He pulled on his fleece over the tee. His wardrobe, such as it was, lay stuffed in a large hold-all, his worldly goods and underwear packed into side pockets and folded plastic supermarket bags. His home, his wife Sinead and his son Cathal, were as distant now as the moon. Remembering what happened the day before, Crowe looped the apartment key around his finger.
He wouldn’t be startling the Polish family the floor below today.
Crowe looked out through the peephole. The corridor was deserted, backlit through the dirty glass and cast in an off white. He opened to the door. His doctor had advised he get more exercise, Crowe debated this as he pressed for the elevator. It was only when the doors whispered open that he realised he hadn’t put on his track suit bottoms. He debated returning to put them on until the doors began to shut, then he jumped in as if attempting a parachute jump.
The elevator’s cold metal floor worked its way through the rabbit slippers. He shouldered himself deeper into the waterproof fleece, the last remnant of his identity: Garda Inspector P.J. Crowe, Murder Division, Dublin Metropolitan.
It was a very long way down.
Crowe had forgotten the apartment number. Apparently, this was normal. He ran a grimed finger down the lines of names on the letterboxes until he guessed the blank strip was his. Opening it, the pulled the official brown envelope out. Central was the stamp of the Harp. Underneath, his old postal address crossed out. The new address carved into the envelope in blue biro was misspelled, Crowe sensed this correspondence had boomeranged around Dublin franked and re-franked into a kaleidoscope of numbers; he was mildly insulted not to have had a courier hand it to him for sign off.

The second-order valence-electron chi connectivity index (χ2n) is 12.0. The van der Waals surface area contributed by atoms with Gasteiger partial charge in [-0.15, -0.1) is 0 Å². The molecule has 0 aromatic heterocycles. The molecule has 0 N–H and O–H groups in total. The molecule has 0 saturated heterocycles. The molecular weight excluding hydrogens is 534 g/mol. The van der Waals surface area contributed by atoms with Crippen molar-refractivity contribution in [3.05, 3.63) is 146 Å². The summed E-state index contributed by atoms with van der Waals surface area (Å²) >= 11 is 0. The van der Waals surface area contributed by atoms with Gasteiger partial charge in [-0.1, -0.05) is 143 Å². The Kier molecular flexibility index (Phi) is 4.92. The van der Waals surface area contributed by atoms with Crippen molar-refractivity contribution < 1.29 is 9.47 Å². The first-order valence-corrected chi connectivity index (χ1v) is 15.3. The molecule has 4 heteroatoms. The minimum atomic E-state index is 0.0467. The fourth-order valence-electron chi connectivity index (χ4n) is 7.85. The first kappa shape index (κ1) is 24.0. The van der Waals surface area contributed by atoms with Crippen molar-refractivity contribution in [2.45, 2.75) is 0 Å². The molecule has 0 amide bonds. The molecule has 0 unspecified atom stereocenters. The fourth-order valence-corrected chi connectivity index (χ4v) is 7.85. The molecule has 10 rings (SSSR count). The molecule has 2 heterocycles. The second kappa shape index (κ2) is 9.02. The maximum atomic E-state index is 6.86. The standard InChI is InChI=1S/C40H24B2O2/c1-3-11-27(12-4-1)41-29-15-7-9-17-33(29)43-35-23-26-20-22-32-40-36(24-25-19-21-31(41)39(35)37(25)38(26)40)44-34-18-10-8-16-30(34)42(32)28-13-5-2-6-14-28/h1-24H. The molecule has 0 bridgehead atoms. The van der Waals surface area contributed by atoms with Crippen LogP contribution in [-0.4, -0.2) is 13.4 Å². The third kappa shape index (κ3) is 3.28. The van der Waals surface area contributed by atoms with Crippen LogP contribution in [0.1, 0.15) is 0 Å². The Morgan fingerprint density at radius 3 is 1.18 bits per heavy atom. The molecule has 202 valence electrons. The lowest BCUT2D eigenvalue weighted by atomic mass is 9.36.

He took a breath and opened it.
Private and Confidential (in red – must be important); he skimmed,
“In Accordance with S.I. 214 of 2007, Section 123 of The Garda Síochána Act 2005”..
Crowe’s eyes flicked,
… “(Police Section of Northern Ireland”…
Crowe skipped to the next paragraph
“It is the opinion of the Garda Commissioner that this is the desirable course on review of the disciplinary hearing 08 / 02 / 2019, and also after careful review of your service record to date and previous..”
Crowe searched for the punchline – he wasn’t disappointed;
“It is the decision of the Commissioner that you, Garda Inspector Pius John Crowe are suspended for three months without pay for that duration, thereafter to be reviewed on a date decided by the Commissioner,”…
Ohshitohfuckohjesuschrist, he thought.
THE BIG MACHINE had spoken and thrown him onto the street. He was fucked.
Crowe walked up the stairs to the apartment. Each step was like sliding through mud. He let himself in and leaned against the door when it closed. Jesus, he thought. Crowe plugged in the kettle for no other reason other than it was close to hand. His hand was shaking. He slumped into the kitchen chair. He should’ve taken the advice of his union rep and taken a quiet pension. Pick up a sinecure at a supermarket chain busting hoodied shoplifters until he turned seventy. But Crowe had resisted. The enormity of the letter’s contents stunned him. He read it again, this time slowly; all his cases would now be on hold. Others would have to pick up the slack. Passwords and emails diverted to other desks. Grist to the mill for his line manager, Chief Superintendent Dáithí O’Suilleabhain; Mr-Páirc-Ui-Fucking-Chaoimh himself – a ramrod-straight Cork man who strode through the office everyday like he was lining out for an All-Ireland final. Ramrod straight and bitter with it too,
“What were you thinking, Crowe?” said O’Suilleabhain.